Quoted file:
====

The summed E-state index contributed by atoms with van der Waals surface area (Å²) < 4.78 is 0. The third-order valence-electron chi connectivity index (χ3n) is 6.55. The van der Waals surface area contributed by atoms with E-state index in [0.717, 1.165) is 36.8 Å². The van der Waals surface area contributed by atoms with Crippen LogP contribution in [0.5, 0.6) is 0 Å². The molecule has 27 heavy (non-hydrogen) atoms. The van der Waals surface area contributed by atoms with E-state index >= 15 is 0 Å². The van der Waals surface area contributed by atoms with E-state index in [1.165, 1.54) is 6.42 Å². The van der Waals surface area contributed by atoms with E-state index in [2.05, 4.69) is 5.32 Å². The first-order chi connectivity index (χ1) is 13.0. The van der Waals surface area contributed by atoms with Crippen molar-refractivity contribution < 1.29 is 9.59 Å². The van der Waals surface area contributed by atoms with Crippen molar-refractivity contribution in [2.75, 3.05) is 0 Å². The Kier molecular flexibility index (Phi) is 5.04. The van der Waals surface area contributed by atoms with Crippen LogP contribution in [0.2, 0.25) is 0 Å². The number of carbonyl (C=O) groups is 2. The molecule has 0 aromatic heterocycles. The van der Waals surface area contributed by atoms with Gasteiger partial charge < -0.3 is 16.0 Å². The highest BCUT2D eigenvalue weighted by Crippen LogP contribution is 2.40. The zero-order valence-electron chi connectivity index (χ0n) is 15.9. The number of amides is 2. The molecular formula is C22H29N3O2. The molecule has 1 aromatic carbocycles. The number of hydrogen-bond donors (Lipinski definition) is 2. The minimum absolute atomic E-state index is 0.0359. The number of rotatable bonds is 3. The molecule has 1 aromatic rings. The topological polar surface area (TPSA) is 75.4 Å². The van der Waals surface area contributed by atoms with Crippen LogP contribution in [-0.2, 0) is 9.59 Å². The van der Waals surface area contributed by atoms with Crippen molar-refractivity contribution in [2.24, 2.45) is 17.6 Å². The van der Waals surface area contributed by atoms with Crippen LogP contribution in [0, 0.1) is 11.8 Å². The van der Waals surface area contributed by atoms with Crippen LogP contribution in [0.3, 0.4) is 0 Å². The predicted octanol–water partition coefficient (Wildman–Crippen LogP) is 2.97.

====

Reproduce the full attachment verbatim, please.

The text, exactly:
The summed E-state index contributed by atoms with van der Waals surface area (Å²) < 4.78 is 0. The third-order valence-electron chi connectivity index (χ3n) is 6.55. The van der Waals surface area contributed by atoms with E-state index in [0.717, 1.165) is 36.8 Å². The van der Waals surface area contributed by atoms with Crippen LogP contribution in [0.5, 0.6) is 0 Å². The molecule has 27 heavy (non-hydrogen) atoms. The van der Waals surface area contributed by atoms with E-state index >= 15 is 0 Å². The van der Waals surface area contributed by atoms with E-state index in [1.165, 1.54) is 6.42 Å². The van der Waals surface area contributed by atoms with E-state index in [2.05, 4.69) is 5.32 Å². The first-order chi connectivity index (χ1) is 13.0. The van der Waals surface area contributed by atoms with Crippen molar-refractivity contribution < 1.29 is 9.59 Å². The van der Waals surface area contributed by atoms with Crippen molar-refractivity contribution in [2.75, 3.05) is 0 Å². The Kier molecular flexibility index (Phi) is 5.04. The van der Waals surface area contributed by atoms with Crippen LogP contribution in [0.2, 0.25) is 0 Å². The number of carbonyl (C=O) groups is 2. The molecule has 0 aromatic heterocycles. The van der Waals surface area contributed by atoms with Gasteiger partial charge < -0.3 is 16.0 Å². The highest BCUT2D eigenvalue weighted by Crippen LogP contribution is 2.40. The zero-order valence-electron chi connectivity index (χ0n) is 15.9. The number of amides is 2. The molecular formula is C22H29N3O2. The molecule has 1 aromatic carbocycles. The number of hydrogen-bond donors (Lipinski definition) is 2. The minimum absolute atomic E-state index is 0.0359. The number of rotatable bonds is 3. The molecule has 1 aromatic rings. The topological polar surface area (TPSA) is 75.4 Å². The van der Waals surface area contributed by atoms with Crippen LogP contribution in [-0.2, 0) is 9.59 Å². The van der Waals surface area contributed by atoms with Crippen molar-refractivity contribution in [2.24, 2.45) is 17.6 Å². The van der Waals surface area contributed by atoms with Crippen LogP contribution in [0, 0.1) is 11.8 Å². The van der Waals surface area contributed by atoms with Crippen LogP contribution in [0.3, 0.4) is 0 Å². The predicted octanol–water partition coefficient (Wildman–Crippen LogP) is 2.97.